CFOs (chief financial officers) decisions in allocating resources to pursue growth and in cost cutting make quantifiable differences in return on invested capital. The best CFO’s cost management style can produce 7 percentage point difference in return on invested capital – According to new Gartner Study.
Focusing on driving transformation, Analytics, planning disruption, CFOs more likely saying their cost management approach, data and analytics capabilities are strong and hopefully implementation will being positive impact on ROI.
“Company costs have increased faster than revenue since 2013, creating a profitability gap that has not been filled even as earnings have improved from their 2014 slump, The choices CFOs make about how to allocate resources to pursue growth and how to cut costs show quantifiable differences to returns on invested capital.” said Jason Boldt, director at Gartner
Gartner study finding shows that companies spends for revenue growth also proactivly cutting cost, an approach Gartner calls “Efficient Growth,” significantly outperformed those companies that focused on high growth or on reducing costs alone (see Figure 1).
Figure 1. Return on Invested Capital Less Cost of Capital
Average ROIC — WACC, 2010-2017
Source: Gartner (May 2019)
Cost Managing is a prevalent theme in recent earnings transcripts, and large organizations already working on cost reduction programs. In an approx 81% organization’s cost depends on the industry they are operating. Rest 19% organizations cost controlled by executive cost decision management, and this is the point where best CFOs — who deliver the best return on capital — are making their impact felt.
Four “Cost Anchors” Drag Down Earnings
Gartner Study revealed four key “cost anchors” or negative behaviors that drag down earnings, that most companies suffered from. 87% organizations suffered from poor cost visibility, 89% from cost equivalence, 84% used outdated cost models and 90% suffered from business resistance.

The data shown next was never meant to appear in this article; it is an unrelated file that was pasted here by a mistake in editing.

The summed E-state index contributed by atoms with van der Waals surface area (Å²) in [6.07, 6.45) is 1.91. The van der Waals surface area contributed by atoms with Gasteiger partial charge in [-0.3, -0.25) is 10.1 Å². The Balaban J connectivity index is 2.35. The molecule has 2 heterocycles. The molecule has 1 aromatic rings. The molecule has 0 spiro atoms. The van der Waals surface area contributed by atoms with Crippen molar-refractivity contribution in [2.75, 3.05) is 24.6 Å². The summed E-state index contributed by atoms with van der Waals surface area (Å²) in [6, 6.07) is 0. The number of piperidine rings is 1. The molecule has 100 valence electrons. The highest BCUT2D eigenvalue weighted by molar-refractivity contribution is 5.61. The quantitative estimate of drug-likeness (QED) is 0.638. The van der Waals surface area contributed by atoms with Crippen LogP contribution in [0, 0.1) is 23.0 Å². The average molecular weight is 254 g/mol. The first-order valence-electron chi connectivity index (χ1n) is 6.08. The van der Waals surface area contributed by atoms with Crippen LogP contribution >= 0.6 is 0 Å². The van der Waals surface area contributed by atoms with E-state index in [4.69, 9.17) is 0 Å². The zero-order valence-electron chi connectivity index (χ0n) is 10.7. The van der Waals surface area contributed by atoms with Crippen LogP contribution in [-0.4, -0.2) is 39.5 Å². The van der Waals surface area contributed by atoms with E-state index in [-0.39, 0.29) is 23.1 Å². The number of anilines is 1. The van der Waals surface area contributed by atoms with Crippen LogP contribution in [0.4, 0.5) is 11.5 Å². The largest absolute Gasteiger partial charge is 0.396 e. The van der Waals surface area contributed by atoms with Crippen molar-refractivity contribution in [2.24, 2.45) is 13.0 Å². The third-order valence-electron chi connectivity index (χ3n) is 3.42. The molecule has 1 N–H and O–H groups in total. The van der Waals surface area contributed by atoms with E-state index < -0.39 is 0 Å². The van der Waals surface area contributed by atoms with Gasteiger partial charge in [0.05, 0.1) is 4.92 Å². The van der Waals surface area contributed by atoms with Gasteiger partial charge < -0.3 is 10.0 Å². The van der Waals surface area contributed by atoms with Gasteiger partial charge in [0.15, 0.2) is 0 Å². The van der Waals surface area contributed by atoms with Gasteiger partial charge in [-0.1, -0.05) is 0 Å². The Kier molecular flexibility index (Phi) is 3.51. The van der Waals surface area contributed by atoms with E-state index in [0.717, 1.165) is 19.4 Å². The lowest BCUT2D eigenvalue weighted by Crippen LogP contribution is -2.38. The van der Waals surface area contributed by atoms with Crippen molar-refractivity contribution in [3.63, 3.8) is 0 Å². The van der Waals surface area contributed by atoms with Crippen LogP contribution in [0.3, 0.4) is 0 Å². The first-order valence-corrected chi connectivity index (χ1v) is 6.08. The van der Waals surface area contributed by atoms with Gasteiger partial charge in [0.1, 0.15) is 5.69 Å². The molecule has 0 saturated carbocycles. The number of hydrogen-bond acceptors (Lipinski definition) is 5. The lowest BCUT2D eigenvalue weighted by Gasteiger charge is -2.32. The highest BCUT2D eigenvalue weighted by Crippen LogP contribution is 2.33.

To overcome poor cost visibility, organization should employ multiple budget models that provide a more flexible approach for identifying good costs from bad. A mix of rolling forecast, driver-based budgeting and zero-based budgeting provides CFOs with a clearer analysis of the relationship between costs and revenue.
To overcome cost equivalence, or the perception that all costs are the same, companies should separate costs into transactional and value-add categories.
Companies can update their cost model approach by using a service-based view of costs.
Overcoming business resistance is a matter of helping business partners focus on controllable factors.
Raising “Cost Ladders” That Positively Impact Earnings
Leading cost management executives also encourage four positive cost behaviors, or “cost ladders,” that contribute to positive shareholder return. However, fewer than one in three companies Gartner studied exhibit any of these positive behaviors.
- Encouraging transformational bets: Companies with this positive cost management behavior have mapped their previous investment and clearly categorize between transformational and iterative bets. By doing this, CFOs can better decide how to allocate funds to transformational bets that will have the most impact on achieving the company’s overall investment criteria.
- Increasing cost agility: Less than one in four companiesdisplay the cost agility needed to positively impact earnings. Cost management leaders employ “proof of concept” financing that investigates uncertain variables underpinning a growth investment’s chance of success. If a proof of concept test reduces uncertainty, CFOs release full funding to complete the growth investment. This uncertainty-reduction process gives management teams an edge on competitors in taking on risky growth bets with more confidence.
- Detecting early cost warnings: Most companies don’t have a clear mechanism to flag when costs are likely to spiral out of control. Cost leaders in this area operate from a forecast model that identifies cost headwinds and tailwinds, which can be assessed on a quarterly basis, and considers factors such as foreign exchange rates; selling, general and administrative (SG&A) costs; pricing; volume; and productivity.
- Rapid reallocation from losers to winners: Reallocating funds from losing to winning projects can have a very positive effect on overall company performance, but only 15% of companies actively manage projects in a way that makes this possible. An in-progress initiative review can provide the data needed to make such decisions. Evaluating projects that are in progress, based both on current performance and leading indicator trends, can help CFOs identify opportunities to provide additional capacity and funding to projects that are outperforming.